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Photo: Brendan Smialowski/AFP via Getty Images

The Trump campaign and RNC have now registered 100,000 new voters in the 2020 cycle, more than doubling their numbers from 2016, according to new Trump Victory data provided exclusively to Axios.

Yes, but: Democrats are still registering new voters in key battleground states.

Between the lines: Trump won Pennsylvania, North Carolina, Florida, Arizona and Iowa in 2016, but former Vice President Joe Biden is currently ahead in the polls in all but Iowa, according to FiveThirtyEight.

The voter registration gap between Democrats and Republicans has narrowed in some of these key states, according to Trump Victory and Axios’ reviews of those states records.

  • But a lot of it has to do with voters switching parties or dropping out of the electorate — not necessarily a surge of new voters registering as Republicans nor indicating new Trump voters, according to Dave Wasserman of The Cook Political Report.
  • Democrats are still registering more new voters than Republicans in many key states.

By the numbers: The Democratic advantage in Pennsylvania has been lessened by 133,000 voters since 2016, and 87,000 voters in Florida.

  • But among voters who have newly registered since 2016 in Pennsylvania, Democrats have a 15 point advantage, according to an analysis of a national voter file by Tom Bonier, CEO of the Democratic political data firm TargetSmart. And in Florida, they have a 2 point advantage over Republicans.
  • Democrats' net advantage has also shrunk in the tossup state of North Carolina.
  • Meanwhile in Arizona and Iowa, Trump Victory says they have managed to slow voter registration momentum behind Democrats.
  • In Iowa, the number of registered Democratic voters surpassed Republicans in March, but Republicans recently took back the advantage. Democrats had been outpacing Republicans in Arizona as well — but since April, Republicans have overtaken them.

The big picture: Coronavirus has drastically changed the voter registration game. Activists and volunteers typically focus their efforts on big events, college campuses or other crowded locations. But crowds are rarer in a pandemic.

  • 45% of voter registration applications come from the DMV, but even those have been shut down or offer limited services because of the virus in many states.

What to watch: This comes as President Trump continues to rail against mail-in-voting. Many Republican leaders privately admit that absentee ballots are needed to ensure registered Republican voters actually vote, particularly older, white voters.

What they're saying: “As enthusiasm for President Trump continues to grow, so does the Republican Party. Over 100,000 new voters are ready to cast their ballot for four more years of President Trump’s ‘Promises Made, Promises Kept’ agenda, and elect Republicans up and down the ballot on November 3rd,” RNC Chairwoman Ronna McDaniel said in a statement.

The other side: Registered voters have to actually cast a ballot in order to make a difference.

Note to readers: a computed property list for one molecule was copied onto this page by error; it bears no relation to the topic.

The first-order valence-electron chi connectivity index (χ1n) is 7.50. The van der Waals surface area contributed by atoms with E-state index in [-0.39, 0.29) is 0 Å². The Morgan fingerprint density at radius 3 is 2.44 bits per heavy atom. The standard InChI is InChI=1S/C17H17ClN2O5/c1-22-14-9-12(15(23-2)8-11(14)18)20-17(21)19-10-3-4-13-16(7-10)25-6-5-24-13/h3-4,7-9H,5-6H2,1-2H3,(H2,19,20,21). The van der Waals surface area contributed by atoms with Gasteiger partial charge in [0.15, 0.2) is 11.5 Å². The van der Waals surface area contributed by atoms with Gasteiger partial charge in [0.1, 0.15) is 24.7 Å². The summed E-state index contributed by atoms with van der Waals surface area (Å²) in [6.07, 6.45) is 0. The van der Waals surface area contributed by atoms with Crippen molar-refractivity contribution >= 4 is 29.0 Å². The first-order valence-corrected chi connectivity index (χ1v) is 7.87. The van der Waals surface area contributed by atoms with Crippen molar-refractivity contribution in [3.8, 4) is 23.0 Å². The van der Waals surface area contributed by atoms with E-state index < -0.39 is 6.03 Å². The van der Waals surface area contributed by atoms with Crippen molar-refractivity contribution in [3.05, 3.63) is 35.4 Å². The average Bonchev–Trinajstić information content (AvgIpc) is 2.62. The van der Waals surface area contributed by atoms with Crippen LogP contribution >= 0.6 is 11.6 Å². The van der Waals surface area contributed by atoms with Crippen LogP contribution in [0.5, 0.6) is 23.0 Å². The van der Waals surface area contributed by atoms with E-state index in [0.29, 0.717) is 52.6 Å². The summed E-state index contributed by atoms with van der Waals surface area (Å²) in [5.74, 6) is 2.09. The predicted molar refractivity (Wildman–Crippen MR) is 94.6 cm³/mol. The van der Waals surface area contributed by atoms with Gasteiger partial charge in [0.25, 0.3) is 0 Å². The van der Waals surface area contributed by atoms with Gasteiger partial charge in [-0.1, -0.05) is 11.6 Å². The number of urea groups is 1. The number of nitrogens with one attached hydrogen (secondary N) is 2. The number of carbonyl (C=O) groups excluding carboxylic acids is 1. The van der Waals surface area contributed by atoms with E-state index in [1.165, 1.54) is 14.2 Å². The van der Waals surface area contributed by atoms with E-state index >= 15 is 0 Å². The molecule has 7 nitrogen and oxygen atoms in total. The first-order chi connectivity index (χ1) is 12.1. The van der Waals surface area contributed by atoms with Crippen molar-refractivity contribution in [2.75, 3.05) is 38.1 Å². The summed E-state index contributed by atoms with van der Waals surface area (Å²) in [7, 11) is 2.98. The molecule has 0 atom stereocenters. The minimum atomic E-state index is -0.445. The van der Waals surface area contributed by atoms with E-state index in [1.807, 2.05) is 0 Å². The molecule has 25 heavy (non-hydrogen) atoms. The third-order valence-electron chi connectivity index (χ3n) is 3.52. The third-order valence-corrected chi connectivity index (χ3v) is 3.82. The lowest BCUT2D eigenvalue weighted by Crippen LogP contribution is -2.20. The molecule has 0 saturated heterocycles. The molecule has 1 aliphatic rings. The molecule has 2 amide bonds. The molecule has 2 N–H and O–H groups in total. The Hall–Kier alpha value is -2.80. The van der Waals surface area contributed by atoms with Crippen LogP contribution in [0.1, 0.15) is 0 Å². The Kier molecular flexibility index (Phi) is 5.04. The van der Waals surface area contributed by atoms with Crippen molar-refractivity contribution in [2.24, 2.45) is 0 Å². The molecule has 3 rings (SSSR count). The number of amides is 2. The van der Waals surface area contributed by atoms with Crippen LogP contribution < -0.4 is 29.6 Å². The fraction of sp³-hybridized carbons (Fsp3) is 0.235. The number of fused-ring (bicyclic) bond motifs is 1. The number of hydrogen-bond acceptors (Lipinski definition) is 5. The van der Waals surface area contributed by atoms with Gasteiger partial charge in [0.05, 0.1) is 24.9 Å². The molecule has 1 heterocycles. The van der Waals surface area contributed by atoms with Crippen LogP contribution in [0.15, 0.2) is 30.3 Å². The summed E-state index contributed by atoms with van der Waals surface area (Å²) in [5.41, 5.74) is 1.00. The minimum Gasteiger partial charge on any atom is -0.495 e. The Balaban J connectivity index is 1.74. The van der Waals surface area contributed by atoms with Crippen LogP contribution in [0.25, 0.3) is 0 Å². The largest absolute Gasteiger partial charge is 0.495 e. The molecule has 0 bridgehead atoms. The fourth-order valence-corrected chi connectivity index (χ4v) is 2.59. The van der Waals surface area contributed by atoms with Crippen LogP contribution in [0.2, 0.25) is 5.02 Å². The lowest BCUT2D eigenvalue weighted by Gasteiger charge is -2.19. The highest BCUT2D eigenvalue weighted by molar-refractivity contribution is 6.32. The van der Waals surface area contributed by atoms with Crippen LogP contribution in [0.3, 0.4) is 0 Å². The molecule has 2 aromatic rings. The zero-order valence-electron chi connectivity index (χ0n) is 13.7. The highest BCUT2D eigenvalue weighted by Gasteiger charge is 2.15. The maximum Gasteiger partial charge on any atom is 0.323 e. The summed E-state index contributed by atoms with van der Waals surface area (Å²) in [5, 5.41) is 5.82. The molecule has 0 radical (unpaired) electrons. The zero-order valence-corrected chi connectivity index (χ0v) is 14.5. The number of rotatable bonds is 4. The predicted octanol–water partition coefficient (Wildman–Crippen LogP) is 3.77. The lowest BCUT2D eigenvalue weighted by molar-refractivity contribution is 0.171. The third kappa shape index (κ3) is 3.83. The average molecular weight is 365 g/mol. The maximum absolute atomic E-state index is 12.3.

• “Across the battlegrounds, the Biden-DNC coordinated campaign is crushing Republicans in key field metrics like vote-by-mail requests, registration and turnout -- and we’re going to keep our foot on the gas so we ensure Trump is a one-term president,” David Bergstein, DNC Director of Battleground State Communications told Axios.

Correction: This article has been updated throughout with additional context. An earlier version did not note Democrats' advantage in new voter registrations, and did not note that changes in net registration can happen for multiple reasons.

Go deeper

Voter suppression then and now

Photo illustration: Eniola Odetunde/Axios. Photo: Barry Lewis/Getty Images 

From its start, the United States gave citizens the right to vote — as long as they were white men who owned property. From counting a slave as 3/5 of a white man to the creation of the Electoral College, there's a through-line of barriers that extends to today based on racial politics.

Why it matters: 150 years after the 15th Amendment — and 55 years after the passage of the Voting Rights Act — people of color still face systemic obstacles to voting.

How racial politics still suppress the vote

Photo illustration: Sarah Grillo/Axios. Photos: Jeremy Hogan (SOPA Image), Noam Galai (WireImage)/Getty Images

Laws restricting voting are less overt than in the days of segregation. But many impediments — some subtle, some blatant — remain for Americans of color.

The big picture: That's changing at this very moment — slowly, and very unevenly.

Updated Nov 11, 2020 - Politics & Policy

The latest: Biden's Georgia win

Expand chart
Data: AP; Note: AP has called Arizona for Biden, but ballots are still being counted and not all organizations have called it yet. Chart: Naema Ahmed, Andrew Witherspoon, Danielle Alberti/Axios

President-elect Joe Biden's projected Georgia win will give him 306 electoral votes over President Trump — virtually matching Trump's margin over Hillary Clinton in 2016.

The latest: Trump has not yet conceded after Biden surpassed the 270 electoral vote threshold needed to capture the presidency. Instead, his legal team, led by Rudy Giuliani, has been spinning baseless conspiracy theories and throwing out evidence-free accusations of fraud.